Development of "Smart" photodynamic theranostics agents

Ho Fai Chau, Chen Xie, Ka Leung Wong

Research output: Chapter in book/report/conference proceedingEntry for encyclopedia/dictionarypeer-review


Photodynamic therapy (PDT) has been widely studied in recent decades owing to its effectiveness in killing cancer cells. By utilizing a photosensitizer and irradiating it with light of a specific wavelength, the photosensitizer can be activated to generate reactive oxygen species (ROS) through energy transfer processes in the presence of molecular oxygen. The ROS are responsible for causing damage, inhibiting cancer cell growth and even killing the cancer cells. Understandably, just like other cancer treatments, PDT is an intriguing idea that requires consistent refining to improve on the constraints such as photostability, selectivity and tissue penetration. It is a powerful means of treatment as the oxidizing power of ROS and strong and non-discriminative and the PDT process is minimally invasive. However, it is crucial to ensure (1) the ROS is generated at the desired regions of interests to avoid undesired damage to healthy cells and (2) the photosensitizer is sufficiently stable in its journey to reach the regions of interest.

The choice of excitation light has varied over the years of PDT research, with researchers trying to balance the penetration strength with the absorption ability of the photosensitizer. The development of multiphoton excitation is welcoming as near-infrared excitation is able to evade the absorption of biological tissues—known as the biological window; nevertheless, it is not an easy task to structurally design photosensitizers that could be excited by multiphoton excitation. Latest research explores the possibility of using X-ray as the excitation source to activate photosensitizers for generating ROS. X-ray has high tissue penetration ability and a low dosage of X-ray can ensure minimal radiation risks while maintaining effective excitation in vivo. The penetration depth and duration of photosensitizer excitation determines the efficacy of PDT treatments.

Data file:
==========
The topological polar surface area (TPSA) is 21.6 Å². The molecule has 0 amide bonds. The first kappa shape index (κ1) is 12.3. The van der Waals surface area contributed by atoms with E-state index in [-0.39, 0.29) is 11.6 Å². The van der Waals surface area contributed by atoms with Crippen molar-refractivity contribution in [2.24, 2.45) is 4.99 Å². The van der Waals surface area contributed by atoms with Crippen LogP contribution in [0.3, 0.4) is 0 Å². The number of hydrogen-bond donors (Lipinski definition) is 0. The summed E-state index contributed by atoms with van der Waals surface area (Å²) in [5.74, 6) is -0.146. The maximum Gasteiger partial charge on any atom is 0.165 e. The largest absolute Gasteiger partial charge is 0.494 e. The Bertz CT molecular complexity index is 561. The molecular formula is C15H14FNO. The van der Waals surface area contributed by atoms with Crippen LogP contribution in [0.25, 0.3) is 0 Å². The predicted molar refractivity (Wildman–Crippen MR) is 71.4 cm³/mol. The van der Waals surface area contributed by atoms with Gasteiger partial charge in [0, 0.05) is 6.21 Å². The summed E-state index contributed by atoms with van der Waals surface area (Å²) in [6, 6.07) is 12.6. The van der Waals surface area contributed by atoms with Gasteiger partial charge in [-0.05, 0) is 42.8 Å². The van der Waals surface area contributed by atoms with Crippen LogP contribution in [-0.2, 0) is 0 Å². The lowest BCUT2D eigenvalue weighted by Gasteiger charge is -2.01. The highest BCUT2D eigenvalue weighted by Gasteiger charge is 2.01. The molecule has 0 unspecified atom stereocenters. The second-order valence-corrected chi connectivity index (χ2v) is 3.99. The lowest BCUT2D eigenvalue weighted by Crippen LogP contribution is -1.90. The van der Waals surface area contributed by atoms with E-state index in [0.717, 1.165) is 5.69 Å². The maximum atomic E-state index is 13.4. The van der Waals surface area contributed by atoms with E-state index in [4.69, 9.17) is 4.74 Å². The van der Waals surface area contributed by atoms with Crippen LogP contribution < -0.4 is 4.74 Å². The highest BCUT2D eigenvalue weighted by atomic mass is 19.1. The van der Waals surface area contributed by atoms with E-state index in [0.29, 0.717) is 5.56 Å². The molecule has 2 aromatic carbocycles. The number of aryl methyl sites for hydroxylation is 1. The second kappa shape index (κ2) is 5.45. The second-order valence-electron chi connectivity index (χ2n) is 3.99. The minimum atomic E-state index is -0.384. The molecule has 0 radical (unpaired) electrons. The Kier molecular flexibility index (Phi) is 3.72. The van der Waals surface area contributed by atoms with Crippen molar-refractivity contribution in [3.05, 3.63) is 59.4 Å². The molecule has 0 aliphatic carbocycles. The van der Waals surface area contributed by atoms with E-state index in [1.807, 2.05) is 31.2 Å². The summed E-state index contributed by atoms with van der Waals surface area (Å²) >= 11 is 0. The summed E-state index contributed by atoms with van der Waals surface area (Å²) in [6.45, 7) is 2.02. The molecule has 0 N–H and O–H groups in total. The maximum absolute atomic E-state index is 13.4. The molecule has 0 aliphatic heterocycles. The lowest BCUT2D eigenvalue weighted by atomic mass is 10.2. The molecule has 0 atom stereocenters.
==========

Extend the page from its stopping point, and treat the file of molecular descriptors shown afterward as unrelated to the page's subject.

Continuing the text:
On the other hand, PDT agents, just like other modalities, requires target-specificity to minimize side effects and increase the overall treatment efficacy, thereby reducing the dosage amount. The stability of the photosensitizers is also vital to ensure the photosensitizers remain able to carry out its function to generate ROS at the designated target regions. Researchers have devoted an extraordinary amount of effort in modifying the structure to improve stability and most recently, the idea of using molecular nanoplatforms such as nano-micelles has been able to hit “two birds with one stone.” The nanoplatform benefits from the enhanced permeability and retention effect for tumor cell localization and the micellar structure protects photosensitizers from potential destruction and decomposition by encapsulation.

Encouraging results from recent PDT research showed us that there is still much unexplored potential in the development of PDT photosensitizers and we expect PDT to remain one of the most effective clinical means for cancer treatment in the near future. This review covers the recent development of PDT agents from simple molecular level to nanoparticles. Discussion on different classical frameworks and clinically approved photosensitizers are included as well. The potential development of photosensitizers is discussed for the advancement of PDT in the near future.

Original languageEnglish
Title of host publicationComprehensive Coordination Chemistry III
EditorsEdwin C. Constable, Gerard Parkin, Lawrence Que, Jr.
Number of pages16
ISBN (Electronic)9780081026892
ISBN (Print)9780081026885
Publication statusPublished - 19 Jul 2021

Scopus Subject Areas

  • Chemistry(all)

User-Defined Keywords

  • Cancer
  • Coordination complex
  • Deep tissue therapy
  • Drug delivery
  • Lanthanides
  • Nanodrug
  • Photodynamic therapy
  • Photosensitizers
  • Smart therapeutic agents
  • Theranostic


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